Ruadh Stac Mor and A’ Mhaighdean

View west from A' Mhaighdean over Fionn Loch to Loch Ewe

What a weekend we had in Wester Ross! Peter was down to his last three Munros, and two were in the remote Fisherfield Forest – an 11-mile trek to the start of the climb from the nearest village, Poolewe.

We had planned to get a boat over to Letterewe and start the walk from there but unfortunately the chap who was going to take us over was away in Skye at the weekend. So the plan changed to a cycle and walk in to Carnmore, where there is a bothy (of sorts). Having seen a photo of it on the web, I opted to take the tent instead!

It meant a couple of kilogrammes of extra weight in the rucksack, but it was going to be heavy anyway! At first, the bike trailer took the strain – though I did have Peter’s bag in there too so it was a bit unbalanced. After nearly five miles, the best of the bikeable track was finished at the edge of the forest beyond Kernsary, so we dropped the bikes in the trees and put the sacks on our backs.

From there, it was a long walk out into the wilderness. And it was raining. We finally reached the causeway between Fionn Loch and Dubh Loch and by now the weather was improving. Failing to see a suitable camping spot this side of the causeway, we crossed and had a look near Carnmore Lodge – where we also looked inside the barn to see what it was like. It actually wasn’t as bad as I’d imagined, but having dragged my tent all that way I was determined to use it!

We pitched the tent before nightfall and got stuck into making brews and dinner then had a very early night, setting the alarm on my phone for a 4am start the next day.

It was a cold, dark morning so it was tough to get out of my cosy down sleeping bag, but we had two Munros to bag for Peter so we got breakfast going and set off for the hills by 5am. Peter wondered off in the wrong direction at first, despite us being about 10 yards from the clear track we needed to be on! Oh well, I suppose it was early.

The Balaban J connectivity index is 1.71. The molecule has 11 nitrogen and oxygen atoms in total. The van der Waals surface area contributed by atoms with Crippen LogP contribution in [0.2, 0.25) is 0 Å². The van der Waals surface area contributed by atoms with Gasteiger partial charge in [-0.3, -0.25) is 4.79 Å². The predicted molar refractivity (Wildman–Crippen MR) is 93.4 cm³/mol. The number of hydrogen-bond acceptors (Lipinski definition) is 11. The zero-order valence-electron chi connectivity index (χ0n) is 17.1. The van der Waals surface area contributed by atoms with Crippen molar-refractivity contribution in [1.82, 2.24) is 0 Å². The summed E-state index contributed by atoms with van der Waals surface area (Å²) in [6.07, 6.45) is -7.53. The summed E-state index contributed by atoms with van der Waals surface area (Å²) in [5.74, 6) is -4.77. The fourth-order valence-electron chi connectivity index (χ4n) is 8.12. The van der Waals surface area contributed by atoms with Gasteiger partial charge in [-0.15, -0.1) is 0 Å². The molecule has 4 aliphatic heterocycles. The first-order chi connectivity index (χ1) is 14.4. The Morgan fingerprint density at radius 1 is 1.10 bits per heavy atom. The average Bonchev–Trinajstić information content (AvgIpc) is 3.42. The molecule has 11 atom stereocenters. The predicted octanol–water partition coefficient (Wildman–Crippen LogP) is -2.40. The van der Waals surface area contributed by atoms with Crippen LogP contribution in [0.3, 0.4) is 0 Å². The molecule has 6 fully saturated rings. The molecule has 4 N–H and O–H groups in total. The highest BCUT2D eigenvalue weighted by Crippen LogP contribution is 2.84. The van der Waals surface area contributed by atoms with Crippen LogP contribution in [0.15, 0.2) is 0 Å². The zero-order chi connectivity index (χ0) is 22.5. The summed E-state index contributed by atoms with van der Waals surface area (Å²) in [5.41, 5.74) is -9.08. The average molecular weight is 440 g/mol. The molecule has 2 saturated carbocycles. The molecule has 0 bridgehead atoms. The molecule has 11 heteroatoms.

The darkness only eased by the time we approached the bealach two-and-a-half hours later, then we saw the awkward route up Ruadh Stac Mor which we had imagined would be a relatively easy if steep slope to the summit. We eventually discovered a path of sorts winding its way up through the red sandstone, boulders and eroded grass to the summit trig point – leaving Peter with just two Munros to become a compleater.

Returning to the bealach, I left my sack while we went up the more straightforward A’ Mhaighdean. The summit has a spectacular view out west to Loch Ewe and beyond, with Dubh Loch and Fionn Loch mapped out below. We could just make out the red dot which was my tent a long way below. By the time we got back to the bealach, it was only 10.30am, and we were back at ‘base camp’ by lunch time.

Still, it was a long way to Poolewe. We packed up and headed off – now fully laden again – taking in the impressive views as the weather improved with the day heading to a close. It was a tough 6 miles or so back to the forest, where I was happy to be able to get the sack off my shoulders and into the bike trailer again.

It was starting to get dark now, so the lights went on. Soon it was pitch black as we headed through Kernsary and ultimately along the tarmac track to the car at Poolewe.

A spectacular weekend in the wilds – and Peter can start to plan for his final Munro.

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